MONTGOMERY, Ala. – Contact tracing is quickly becoming a familiar phrase for many. For the past few months officials, officials with the Alabama Department of Public Health have assigned investigators to retrace the steps of people who have tested positive.
Thursday, Governor Kay Ivey announced that there could soon be a new way.
“The Department of Public Health inked a deal with two of the largest technology names in the world, Apple and Google to use their contact tracing app to track those who may have been exposed to COVID-19 using Bluetooth signals,” she explained.
The Alabama Department of Public Health is still in the development stage of the app. Spokesperson Dr. Karen Landers said one if its largest concerns is the ability to protect patient information and privacy on personal devices.
Most smartphones already collect behavioral data, like where you go, what you buy, and what sites you visit. Though there are concerns about personal information being in the hands of the government even as it relates to public health.
Apple recently published documents stating that only public health authorities will have access to the apps, and users will have the option of toggling the technology on and off.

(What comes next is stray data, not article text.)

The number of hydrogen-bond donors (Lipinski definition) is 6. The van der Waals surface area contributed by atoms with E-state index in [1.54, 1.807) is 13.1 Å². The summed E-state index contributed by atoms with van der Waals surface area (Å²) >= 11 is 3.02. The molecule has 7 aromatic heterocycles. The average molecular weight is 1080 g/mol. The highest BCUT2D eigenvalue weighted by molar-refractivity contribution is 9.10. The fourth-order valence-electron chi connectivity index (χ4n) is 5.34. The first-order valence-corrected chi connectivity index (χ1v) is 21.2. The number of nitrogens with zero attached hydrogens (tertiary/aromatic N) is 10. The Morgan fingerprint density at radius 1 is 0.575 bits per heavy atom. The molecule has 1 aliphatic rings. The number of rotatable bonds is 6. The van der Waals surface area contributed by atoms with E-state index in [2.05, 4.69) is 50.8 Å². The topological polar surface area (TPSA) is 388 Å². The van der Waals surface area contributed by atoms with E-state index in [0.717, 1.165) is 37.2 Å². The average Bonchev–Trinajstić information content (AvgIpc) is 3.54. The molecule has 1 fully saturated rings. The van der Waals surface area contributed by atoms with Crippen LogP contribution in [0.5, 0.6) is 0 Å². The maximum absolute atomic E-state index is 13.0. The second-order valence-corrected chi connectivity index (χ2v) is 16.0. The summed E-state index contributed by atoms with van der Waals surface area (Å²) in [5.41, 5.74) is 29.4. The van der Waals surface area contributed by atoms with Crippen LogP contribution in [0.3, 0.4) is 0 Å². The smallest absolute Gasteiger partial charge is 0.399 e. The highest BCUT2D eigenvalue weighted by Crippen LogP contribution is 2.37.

Apple said the software will not collect location, share the identities of users through the cellular notifications, or share each person an infected individual has come in contact with, with the Department of Public Health.
“The person who has a phone that’s been around that phone, would receive a text,” Landers explained. “The text information would provide that there had been an exposure to COVID and that person would be given information to call and speak to whomever is coordinating.”
Landers said right now, the goal is to market to larger, urban areas and possibly college campuses.
ADPH has a board of people brainstorming the app’s needs. The agency hopes to have additional information, specific to Alabama’s contact tracing app in the week ahead.